Slovenian Bank Capital Needs May Exceed $1.6 Billion

Slovenia’s bank rescue may cost more than the central bank’s forecast of 1.2 billion euros ($1.6 billion) in new capital, depending on an audit that will show its first results next month.

The reviews of asset quality and stress tests demanded by the European Commission on Slovenia’s state-controlled Nova Ljubljanska Banka d.d. and Nova Kreditna Banka Maribor d.d. should be done by September, Matej Krumberger, the director of bank supervision at Banka Slovenije in the capital Ljubljana, said today. The first transfer of bad loans to a government-run “bad bank” should happen in October, he said, four months later than planned.

Burdened by non-performing loans equaling about a fifth of the economy, the Adriatic nation’s mostly state-owned banks pushed Slovenia to the brink of a bailout in March after Cyprus’s rescue triggered a sell-off in weaker euro-region economies. Prime Minister Alenka Bratusek has eschewed outside aid and pledged to fix the banks by raising their capital and shifting non-performing loans to the bad bank.

“The final estimate will have to wait until the results of the asset quality review and stress tests,” Krumberger said in an e-mailed response to questions by Bloomberg News. “It’s possible there will be an increase in their capital needs, depending on assumptions and measures of caution as well as the value of transfers of bad liabilities.”

The yield on the benchmark dollar-denominated bonds maturing in 2022 declined 3 basis points, or 0.03 percent, to 6.582 percent at 11:01 a.m. in Ljubljana from 6.61 percent yesterday, which was the highest since July 15, data compiled by Bloomberg shows.

Expanded Review

The European Commission wants faster audit results from more banks than NLB and Nova Kreditna, and an expanded sample of 10 lenders would be available in early October, Krumberger said.

Bratusek’s government wants to swap 3.3 billion euros of bad loans from its three main banks for about 1.1 billion euros of state-guaranteed bonds, it said in a plan in May. The first package of 100 million euros of loans from NLB to the bad bank was delayed in June after the European Commission rejected Slovenia’s valuations of the debt.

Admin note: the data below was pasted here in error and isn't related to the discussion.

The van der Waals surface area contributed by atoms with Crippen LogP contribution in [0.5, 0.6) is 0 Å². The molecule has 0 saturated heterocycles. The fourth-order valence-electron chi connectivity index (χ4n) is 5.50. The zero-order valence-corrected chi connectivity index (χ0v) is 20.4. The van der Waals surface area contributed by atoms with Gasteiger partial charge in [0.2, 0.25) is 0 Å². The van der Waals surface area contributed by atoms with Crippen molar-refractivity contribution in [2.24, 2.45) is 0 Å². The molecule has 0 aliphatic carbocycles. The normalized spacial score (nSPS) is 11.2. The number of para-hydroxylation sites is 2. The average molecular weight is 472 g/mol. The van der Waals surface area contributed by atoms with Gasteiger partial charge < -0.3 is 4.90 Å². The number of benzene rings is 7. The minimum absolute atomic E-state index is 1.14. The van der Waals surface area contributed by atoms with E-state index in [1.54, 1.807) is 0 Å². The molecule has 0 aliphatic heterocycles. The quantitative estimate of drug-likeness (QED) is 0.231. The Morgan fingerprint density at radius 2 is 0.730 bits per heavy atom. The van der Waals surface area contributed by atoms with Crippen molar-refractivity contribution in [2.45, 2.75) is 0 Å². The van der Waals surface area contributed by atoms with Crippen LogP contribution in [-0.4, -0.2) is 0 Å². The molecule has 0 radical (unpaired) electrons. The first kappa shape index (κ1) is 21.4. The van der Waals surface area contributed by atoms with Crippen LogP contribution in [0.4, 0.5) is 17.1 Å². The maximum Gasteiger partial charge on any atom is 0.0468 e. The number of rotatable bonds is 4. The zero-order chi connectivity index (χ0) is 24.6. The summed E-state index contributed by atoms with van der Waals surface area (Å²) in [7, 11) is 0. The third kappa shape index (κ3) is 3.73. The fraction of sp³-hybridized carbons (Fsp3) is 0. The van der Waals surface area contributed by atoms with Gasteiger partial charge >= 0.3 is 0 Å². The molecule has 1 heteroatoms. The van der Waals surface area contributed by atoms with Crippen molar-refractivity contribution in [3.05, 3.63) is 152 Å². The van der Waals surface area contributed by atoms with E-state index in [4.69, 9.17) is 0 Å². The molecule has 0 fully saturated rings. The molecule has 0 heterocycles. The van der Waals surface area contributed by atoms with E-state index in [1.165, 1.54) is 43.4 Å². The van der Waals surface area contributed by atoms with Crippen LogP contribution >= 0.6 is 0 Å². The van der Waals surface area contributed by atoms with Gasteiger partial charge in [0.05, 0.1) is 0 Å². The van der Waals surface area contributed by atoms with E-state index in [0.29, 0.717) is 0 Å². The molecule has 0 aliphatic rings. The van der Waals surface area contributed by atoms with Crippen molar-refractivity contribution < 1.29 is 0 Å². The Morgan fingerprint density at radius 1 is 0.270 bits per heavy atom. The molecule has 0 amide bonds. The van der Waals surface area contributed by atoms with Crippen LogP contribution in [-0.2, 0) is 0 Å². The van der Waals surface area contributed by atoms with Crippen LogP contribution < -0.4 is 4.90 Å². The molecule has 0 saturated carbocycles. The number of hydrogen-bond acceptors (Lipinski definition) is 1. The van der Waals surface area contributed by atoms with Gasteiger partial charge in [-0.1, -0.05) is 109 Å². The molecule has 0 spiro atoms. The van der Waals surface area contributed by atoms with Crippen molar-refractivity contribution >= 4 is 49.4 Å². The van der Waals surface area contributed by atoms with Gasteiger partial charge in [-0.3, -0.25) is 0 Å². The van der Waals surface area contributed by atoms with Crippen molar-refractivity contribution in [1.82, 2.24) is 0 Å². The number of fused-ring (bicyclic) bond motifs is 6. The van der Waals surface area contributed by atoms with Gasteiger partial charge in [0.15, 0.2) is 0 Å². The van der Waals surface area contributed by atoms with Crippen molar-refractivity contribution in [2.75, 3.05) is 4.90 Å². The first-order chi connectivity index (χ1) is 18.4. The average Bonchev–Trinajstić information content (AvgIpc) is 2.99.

“Bank stress tests and evaluation of asset quality of banks are taking longer than initially assumed,” Timothy Ash, an emerging-markets economist at Standard Bank in London, said in an e-mail today. “I understand the European Commission and the European Central Bank are being much more rigorous as they want to assume that the problems in the banks are resolved in one big hit.”

Slovenia must accelerate its plans to fix the financial industry to reduce market pressure on its borrowing costs, which have been above or near the 6 percent level since March, James Howat of Capital Economics in London, said in a report yesterday. The economy is set to recover only in 2015 after an estimated decline of 2.4 percent this year, the economic institute said in June. That will increase pressure on borrowers struggling to repay non-performing loans that the central bank estimated at 7 billion euros in a June report.

NLB reported a loss of 91.2 million euros in the first six months, with loan-loss provisions declining to 145 million euros from 166.5 million euros a year earlier, the Ljubljana-based bank said Aug. 9. Nova Kreditna posted a net loss of 44.2 million euros, compared with a loss of 33.7 million euros in the same period a year earlier, it said July 31.

To contact the reporter on this story: Boris Cerni in Ljubljana at bcerni@bloomberg.net

To contact the editor responsible for this story: James M. Gomez at jagomez@bloomberg.net

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